Key #5 It’s Not About the Climax!

Sex, early on in marriage is probably the most exciting thing couples enjoy about marriage.  You get to have your best friend with benefits… forever.  In reality, sexual intimacy can be a challenge at some point in the marriage since there can be disconnect between what men need in sex and what women need in intimacy.

Let’s take a look at Patricia and John as they discuss the issue during a recent argument.

  • John:  Am I imagining things or did it feel like you weren’t into it, tonight?
  • Pat:  Well, you certainly weren’t! I can’t believe how quickly you wanted to have sex!
  • John:  I couldn’t help it.  I have been thinking of you all day. It’s been about two weeks.
  • Pat:  It’s just that we should spend some time kissing, or something.  You know I always love the way you’d usually give me a massage to get me in the mood.
  • John:  I just wanted to have sex before you change your mind.  Lately, you seem to be everywhere else, but here.  Your mind is surely not on pleasing me.
  • Pat:  It seems like lately it’s all about getting yours!
  • John:  What’s wrong with us?
  • Pat:  I don’t know.

Sex among men and women are as different as a Maserati and a Rolls-Royce out for a drive on the highway.  As soon as the Maserati hits open road, it’s ready to reach top speed.  On the other hand, the Rolls-Royce can also go at a high rate of speed if the driver chooses to do so, but it better cruises at a comfortable rate of speed making the ride enjoyable.

In general, stroking a woman’s affectionate side is the key to maintaining a healthy sexual relationship.  By creating an atmosphere of affection, you provide security, protection, comfort and approval.

Affection can take on many forms, from hugs to flowers to giving your wife some alone time away from the kids, to doing your part around the house.

On the flip side, men often feel cheated when sex is suddenly the last item on the to-do list or they feel rejected sexually.  Let’s read about a man that experience such rejection.

On our honeymoon we did have sex, but it was less than exciting.  I was rejected a lot by my new wife.  I guess the signs were there.  Now, sex is likely to be the final (and only) nail in the coffin of our marriage.  It’s sad, and actually we do love one another.  Some damage cannot be undone.  How does one get over being sexually rejected in their wedding night and on the honeymoon in Bora Bora?

There is a long history behind this and in the end, it’s a HUGE problem in our relationship.  Here we are, eight years later and it’s still an issue in our marriage… I notice that most of the people who say “no it’s not important” are women.  My advice is this.  Even if your husband says it’s not important, IT IS!  Never underestimate how important this is to men.  For me to not have sex that night was emasculating.  I did more than 50% of the planning for HER big day, and my big night was considered disposable.  It’s her day, but for me it was my big night.  Yes, the attitude your wife has on the importance of pleasing her husband sexually (and him pleasing her) on the night of their wedding is a very good indicator of the life to come.  Sex is the glue that emotionally holds the couple together and keeps a man involved.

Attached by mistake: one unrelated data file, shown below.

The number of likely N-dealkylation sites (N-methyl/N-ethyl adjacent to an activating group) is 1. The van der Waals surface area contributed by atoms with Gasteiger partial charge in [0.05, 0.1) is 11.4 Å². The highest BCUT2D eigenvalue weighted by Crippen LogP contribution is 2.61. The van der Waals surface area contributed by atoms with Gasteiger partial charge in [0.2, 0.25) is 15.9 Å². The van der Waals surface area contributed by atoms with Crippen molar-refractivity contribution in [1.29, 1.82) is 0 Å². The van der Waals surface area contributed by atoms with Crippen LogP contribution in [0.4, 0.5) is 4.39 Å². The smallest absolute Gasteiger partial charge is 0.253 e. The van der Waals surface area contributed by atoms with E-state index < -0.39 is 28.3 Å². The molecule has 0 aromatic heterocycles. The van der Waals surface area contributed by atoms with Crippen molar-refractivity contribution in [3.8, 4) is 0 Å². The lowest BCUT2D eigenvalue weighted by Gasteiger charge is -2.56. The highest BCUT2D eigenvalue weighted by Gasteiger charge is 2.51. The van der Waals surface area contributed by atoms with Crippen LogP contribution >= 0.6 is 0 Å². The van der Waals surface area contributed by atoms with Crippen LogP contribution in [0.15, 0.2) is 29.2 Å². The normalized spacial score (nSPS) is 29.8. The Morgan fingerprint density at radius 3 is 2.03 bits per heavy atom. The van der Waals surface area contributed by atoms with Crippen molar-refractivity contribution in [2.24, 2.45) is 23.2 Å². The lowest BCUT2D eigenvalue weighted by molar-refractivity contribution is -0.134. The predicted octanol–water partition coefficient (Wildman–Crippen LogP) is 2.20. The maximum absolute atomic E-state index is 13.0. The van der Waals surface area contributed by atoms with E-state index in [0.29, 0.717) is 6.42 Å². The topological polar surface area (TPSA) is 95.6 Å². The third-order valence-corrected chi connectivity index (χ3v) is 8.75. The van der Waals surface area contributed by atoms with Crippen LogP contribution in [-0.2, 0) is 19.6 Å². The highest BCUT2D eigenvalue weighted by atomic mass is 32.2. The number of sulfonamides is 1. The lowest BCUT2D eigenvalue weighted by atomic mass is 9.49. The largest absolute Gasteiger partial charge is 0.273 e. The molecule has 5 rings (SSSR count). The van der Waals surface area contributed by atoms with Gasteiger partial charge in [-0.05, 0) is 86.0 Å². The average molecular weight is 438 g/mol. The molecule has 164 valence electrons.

Prior to marriage, sex was an activity that usually culminated the evening that was planned with fanfare, or was just an spontaneous and exciting part of your relationship journey.  In terms of frequency, men feel they should have sex at least the same if not more when they get married and that is more spontaneous due to 24 hour access.

In order for women to have her needs met, she must make a conscious choice to join her husband in the sexual experience.

They Key for this to work is by communication.  Here are some important questions that would need to be discussed in order to create and maintain a level of excitement in regards to sex.

  1. Are you both having an enjoyable sexual experience?  If not, what could be the reason that both of you are having difficulty enjoying sex.
  2. Is there enough affection in our marriage?
  3. What do you enjoy most about having sex with your partner?
  4. On a scale of 1-10, how does it feel to communicate to your partner about sex?
  5. What things can you do as a couple to ensure that more affection and sex are built into your marriage?
  6. What new sexual fantasies, desires, have you considered, but you haven’t communicated with your spouse about?

If you are having difficulty fleshing out these answers and you feel your sex life is a challenge, you might want to consider a sex therapist.  According to The Next Newlywed Handbook, the pros to hiring a sex therapist is they are highly trained and will focus on the sexual issue, but may do so by examining the relationship as a whole.  The cons are that it can be more clinical which could make it uncomfortable.  Regardless your choice, always keep an open mind.

Remember, I will be open for a FREE One-on-One GPS Coaching Session at the end of this Series. Just sign up here to enter the draw.


Coach Keith

Coach Keith Dent is a Life Coach who specializes in relationships.  He lives in West Orange, New Jersey.
You can find more about him and his amazing programs at
You can read his blog at
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